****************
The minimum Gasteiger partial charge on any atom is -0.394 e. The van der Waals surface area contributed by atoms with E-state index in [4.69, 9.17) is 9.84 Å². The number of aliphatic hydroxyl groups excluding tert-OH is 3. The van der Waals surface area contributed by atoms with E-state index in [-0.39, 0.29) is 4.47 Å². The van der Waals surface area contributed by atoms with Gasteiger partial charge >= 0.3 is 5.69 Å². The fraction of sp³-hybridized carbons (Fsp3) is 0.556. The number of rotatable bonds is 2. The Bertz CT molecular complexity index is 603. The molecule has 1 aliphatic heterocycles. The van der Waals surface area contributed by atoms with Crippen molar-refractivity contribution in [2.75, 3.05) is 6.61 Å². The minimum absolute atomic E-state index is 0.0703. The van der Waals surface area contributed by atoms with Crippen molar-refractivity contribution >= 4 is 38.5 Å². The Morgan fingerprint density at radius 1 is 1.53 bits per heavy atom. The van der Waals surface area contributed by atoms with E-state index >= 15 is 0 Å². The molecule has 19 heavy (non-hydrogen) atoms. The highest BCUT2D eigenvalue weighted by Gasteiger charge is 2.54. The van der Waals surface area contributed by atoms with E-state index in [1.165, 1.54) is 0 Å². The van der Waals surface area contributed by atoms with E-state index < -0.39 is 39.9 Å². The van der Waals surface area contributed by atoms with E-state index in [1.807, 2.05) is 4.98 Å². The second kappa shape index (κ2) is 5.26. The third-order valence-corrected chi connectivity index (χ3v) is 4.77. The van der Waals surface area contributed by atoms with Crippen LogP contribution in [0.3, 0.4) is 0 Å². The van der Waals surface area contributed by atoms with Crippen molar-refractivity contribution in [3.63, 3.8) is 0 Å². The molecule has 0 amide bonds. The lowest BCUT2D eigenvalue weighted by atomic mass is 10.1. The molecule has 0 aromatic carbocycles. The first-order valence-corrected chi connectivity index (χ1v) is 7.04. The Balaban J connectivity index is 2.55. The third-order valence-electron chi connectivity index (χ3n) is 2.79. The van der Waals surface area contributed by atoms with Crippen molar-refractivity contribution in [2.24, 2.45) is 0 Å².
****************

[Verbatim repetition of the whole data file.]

The minimum Gasteiger partial charge on any atom is -0.394 e. The van der Waals surface area contributed by atoms with E-state index in [4.69, 9.17) is 9.84 Å². The number of aliphatic hydroxyl groups excluding tert-OH is 3. The van der Waals surface area contributed by atoms with E-state index in [-0.39, 0.29) is 4.47 Å². The van der Waals surface area contributed by atoms with Gasteiger partial charge >= 0.3 is 5.69 Å². The fraction of sp³-hybridized carbons (Fsp3) is 0.556. The number of rotatable bonds is 2. The Bertz CT molecular complexity index is 603. The molecule has 1 aliphatic heterocycles. The van der Waals surface area contributed by atoms with Crippen molar-refractivity contribution in [2.75, 3.05) is 6.61 Å². The minimum absolute atomic E-state index is 0.0703. The van der Waals surface area contributed by atoms with Crippen molar-refractivity contribution >= 4 is 38.5 Å². The Morgan fingerprint density at radius 1 is 1.53 bits per heavy atom. The van der Waals surface area contributed by atoms with E-state index >= 15 is 0 Å². The molecule has 19 heavy (non-hydrogen) atoms. The highest BCUT2D eigenvalue weighted by Gasteiger charge is 2.54. The van der Waals surface area contributed by atoms with E-state index in [1.165, 1.54) is 0 Å². The van der Waals surface area contributed by atoms with E-state index < -0.39 is 39.9 Å². The van der Waals surface area contributed by atoms with E-state index in [1.807, 2.05) is 4.98 Å². The second kappa shape index (κ2) is 5.26. The third-order valence-corrected chi connectivity index (χ3v) is 4.77. The van der Waals surface area contributed by atoms with Crippen LogP contribution in [0.3, 0.4) is 0 Å². The van der Waals surface area contributed by atoms with Crippen molar-refractivity contribution in [3.63, 3.8) is 0 Å². The molecule has 0 amide bonds. The lowest BCUT2D eigenvalue weighted by atomic mass is 10.1. The molecule has 0 aromatic carbocycles. The first-order valence-corrected chi connectivity index (χ1v) is 7.04. The Balaban J connectivity index is 2.55. The third-order valence-electron chi connectivity index (χ3n) is 2.79. The van der Waals surface area contributed by atoms with Crippen molar-refractivity contribution in [2.24, 2.45) is 0 Å².